Debunking The Polio Vaccine

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Interviewer: The {?) vaccine argument would say look at polio, once that
vaccine came out, and you're connected with that through your grandfather,
I believe you said, who was in on the vaccine when it started. They'll say
look, that's why we need vaccines, what's your argument?

Liam Scheff: That's what I said, I mean people would tell me that vaccines
weren't good, and I said well what about polio? Some people shrug their
shoulders and say, "Well I don't think..."

I don't know, when I came into it, I had some friends say, "Just go do the

It was as though they were sending me on a mission. I had friends arguing
with me, and I said, "Well, what about..."

And they said, "Well I think it was other things, other things," and they
had convinced themselves, but I needed very, very, very specific evidence.
What was happening?

The interesting thing about polio is it's like AIDS, or it's like any other
large disease category. There's  so many different things that are called
polio. If my leg tingled a little right now, or let's say I had a bad
cramp, and I was a certain age, and the cramp was persistent for a few
days, that would be polio, and it went away.

Let's say that I felt nauseous after going to the swimming pool in the
summer of 1948, that would be considered polio. Let's say that I was... god
forbid, that a small child becomes paralyzed, let's hope doesn't happen,
but it does, it did. After what? After going into the swimming pool, after
running behind the fogging truck. Well, what was the fogging truck?

They decided that the paralysis that they had seen some significant cases
of in the early 19th century were caused by a germ or something spread by
flies, and they decided to spray for those flies. So, they sprayed
something that you might remember from your history books, if you read
"Silent Spring" called DDT, which is a potent neurotoxin, which kills
insects, but of course has no effect on children. Right?

It's in my poster book, which is for sale; there are DDT advertisements
from the 50's, "Trims wall paper with DDT keeps your child safe. DDT is
good for me, it's great on cows, it's great in your milk, great on your
children". Well, this is a paralysis-inducing chemical compound, so polio
rates went up, but you could say, "What happened before that? Why was there
any paralysis in the early 20th century?"

A wonderful bit of history exists there, a doctor called Ralph Scoby
presented this to Congress in the early 50's, I want to say, when they were
trying to chase a bug that they wanted to blame for this. He said, "Well,
actually geniuses, we were spraying something on the fields in the fruit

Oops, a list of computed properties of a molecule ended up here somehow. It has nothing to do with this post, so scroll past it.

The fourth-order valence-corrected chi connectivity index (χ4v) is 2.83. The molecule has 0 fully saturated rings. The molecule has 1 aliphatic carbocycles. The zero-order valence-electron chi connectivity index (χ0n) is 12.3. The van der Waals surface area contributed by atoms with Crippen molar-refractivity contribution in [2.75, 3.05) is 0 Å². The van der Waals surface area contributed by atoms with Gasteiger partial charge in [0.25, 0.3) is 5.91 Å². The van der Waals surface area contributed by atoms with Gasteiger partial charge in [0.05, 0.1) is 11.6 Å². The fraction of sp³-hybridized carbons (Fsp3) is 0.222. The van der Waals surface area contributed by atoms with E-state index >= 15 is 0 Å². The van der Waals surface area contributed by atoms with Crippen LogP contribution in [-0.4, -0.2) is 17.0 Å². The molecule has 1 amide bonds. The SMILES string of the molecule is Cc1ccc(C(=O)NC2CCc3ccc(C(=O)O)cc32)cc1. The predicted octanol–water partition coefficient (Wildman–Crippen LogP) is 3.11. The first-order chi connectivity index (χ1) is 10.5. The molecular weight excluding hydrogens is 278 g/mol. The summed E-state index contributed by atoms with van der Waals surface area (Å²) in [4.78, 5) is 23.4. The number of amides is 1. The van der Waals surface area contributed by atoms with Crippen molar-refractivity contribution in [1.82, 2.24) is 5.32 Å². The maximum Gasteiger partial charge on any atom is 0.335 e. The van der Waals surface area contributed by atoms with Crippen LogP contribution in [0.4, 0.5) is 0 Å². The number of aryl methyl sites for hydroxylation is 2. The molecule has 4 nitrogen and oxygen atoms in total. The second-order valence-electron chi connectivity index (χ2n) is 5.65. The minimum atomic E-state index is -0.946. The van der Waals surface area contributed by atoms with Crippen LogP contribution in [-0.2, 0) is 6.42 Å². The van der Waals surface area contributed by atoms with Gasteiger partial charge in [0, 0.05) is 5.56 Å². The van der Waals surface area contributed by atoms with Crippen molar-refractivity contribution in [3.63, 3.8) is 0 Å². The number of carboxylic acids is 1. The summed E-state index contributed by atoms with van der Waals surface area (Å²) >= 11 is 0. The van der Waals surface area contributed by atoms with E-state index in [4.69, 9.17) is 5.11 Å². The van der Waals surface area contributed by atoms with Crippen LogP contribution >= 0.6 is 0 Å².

that children are eating, and it was called Paris Green, it was called Lead
Arsenate. It's Lead and Arsenic, lead and arsenic, lead and arsenic, let's
see, it kills people, it kills people, okay, so maybe if you give this to
small children they might become paralyzed or die. Well that happened.

Then he was looking through... Janine Roberts wrote a wonderful article for
a scientific magazine, I can't remember at present, and Jim West did great
research in measuring the amount of DDT production in the incident of polio
cases. DDT and polio, DDT and polio, DDT and polio, huh? What a
coincidence, so let's look at the mainstream's proof. They decided that a
stomach bug was responsible. The stomach bug passes through the feces. It
comes out, nobody has any idea how it could possibly get into the nervous
system, or cause any kind of paralysis.

[inaudible 03:46] we're still working on it. They don't care, people
believe it. But they got rid of DDT and they put out a vaccine, After the
vaccine there was a spike in polio cases, because the vaccine caused
paralysis. It caused injury. So they said "Whoops, it was a bad batch".

Then they did something very clever, they decided that the polio that had
been polio wasn't polio anymore. In other words, if I had that cramp for
three days, I had polio. But, now I had to have that cramp for 60 days. I
had to have a cramp for two months, and the majority of polio cases in the
90th something percentile were the cramps that went away.

The CDC today says that the polio stomach bug causes paralysis, I mean I'd
like the audience to guess: What's the percentage of time that polio causes
polio? It would be depending on your definition of polio, right? Is it 50
percent? Is it 70? Their answer is .1 to .5 percent of the time. So, with
polio then becomes the virus that causes polio, except for 99.9% of the
time. And, that's them.

Do you believe them? I don't. You spray lead and arsenic, you give it to
kids, they called it the summer plague. What do you do in the summer? You
go to the pool. You eat the fruit. You eat sugar, lower your immune system.
There's great evidence for this. It's really there in the history books,
but we like to believe this myth, chapter five, hey it's in a book called
"Official Stories," chapter five.
Many vaccine proponents will point to polio as a major reason for vaccines. Here, journalist Liam Scheff discusses polio and the vaccine and what might really be behind the major reduction in the disease over the years.

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